exothermic?  I doubt it.
Any possible candidates are sure to be present in low percentages since
water, sugar and cellulose are the major chemicals in a bean.  Even if these
low percentage chemicals were reacting and exothermic, they'd have to be
pretty strong to make a significant temperature change in a mass that was
already 400+.
Dan
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125) From: EskWIRED
<Snip>
But ONLY if the heat source is over 212.  If it is 212, no increase in
temperature will occur.
 a similar theory could be advanced to explain the
<Snip>
But ONLY if the heat source is at a higher temperature than the beans are
while cracking.  If the heat source is at the critical temperature, and not
higher, your explanation does not work.
<Snip>
All of them?  Universally?  How much chemistry have you studied?  Are you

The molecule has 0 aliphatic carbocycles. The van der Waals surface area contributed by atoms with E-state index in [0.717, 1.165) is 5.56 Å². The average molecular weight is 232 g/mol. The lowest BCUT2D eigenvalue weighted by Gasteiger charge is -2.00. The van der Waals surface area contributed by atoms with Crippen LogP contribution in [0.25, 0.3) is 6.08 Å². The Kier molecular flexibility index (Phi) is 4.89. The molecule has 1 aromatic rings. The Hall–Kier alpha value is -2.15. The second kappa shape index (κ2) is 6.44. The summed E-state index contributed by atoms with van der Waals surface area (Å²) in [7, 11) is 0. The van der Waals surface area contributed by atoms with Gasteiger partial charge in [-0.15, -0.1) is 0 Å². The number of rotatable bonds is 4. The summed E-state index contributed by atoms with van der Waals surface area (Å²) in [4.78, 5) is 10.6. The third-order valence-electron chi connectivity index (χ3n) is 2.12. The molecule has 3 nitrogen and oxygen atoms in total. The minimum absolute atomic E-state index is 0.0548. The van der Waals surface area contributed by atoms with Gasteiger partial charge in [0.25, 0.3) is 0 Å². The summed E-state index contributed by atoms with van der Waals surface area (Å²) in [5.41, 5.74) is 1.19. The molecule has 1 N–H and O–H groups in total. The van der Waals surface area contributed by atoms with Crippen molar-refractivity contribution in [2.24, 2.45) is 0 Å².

really qualified to make that statement?
 and short of
<Snip>
Then why is it that everybody who has closely studied the phenomenon
disagrees with the hypothesis? Are you really saying that Illy and Sievetz
and Davids and everybody else is mindlessly spewing nonsense?
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126) From: Ed Needham
<Snip>
"EskWIRED" asked Ed,
<Snip>
Ed replied: I lifted that out of the post I was replying to.  I was just
pointing out that they were comparing apples and oranges--  see below.
<Snip>
Rick quoted him and answered:
<Snip>
"EskWIRED" then remarked on my incorrect usage of the term 'heat' when I
should have used 'temperature'.  My mistake.  It was late.
Ed Needhamhttp://www.homeroaster.comed
****************************************
**********************************************

127) From: AlChemist John
Sometime around 07:15 9/9/02, EskWIRED typed:
<Snip>
How are you going to know how much heat you are adding?  I don't see any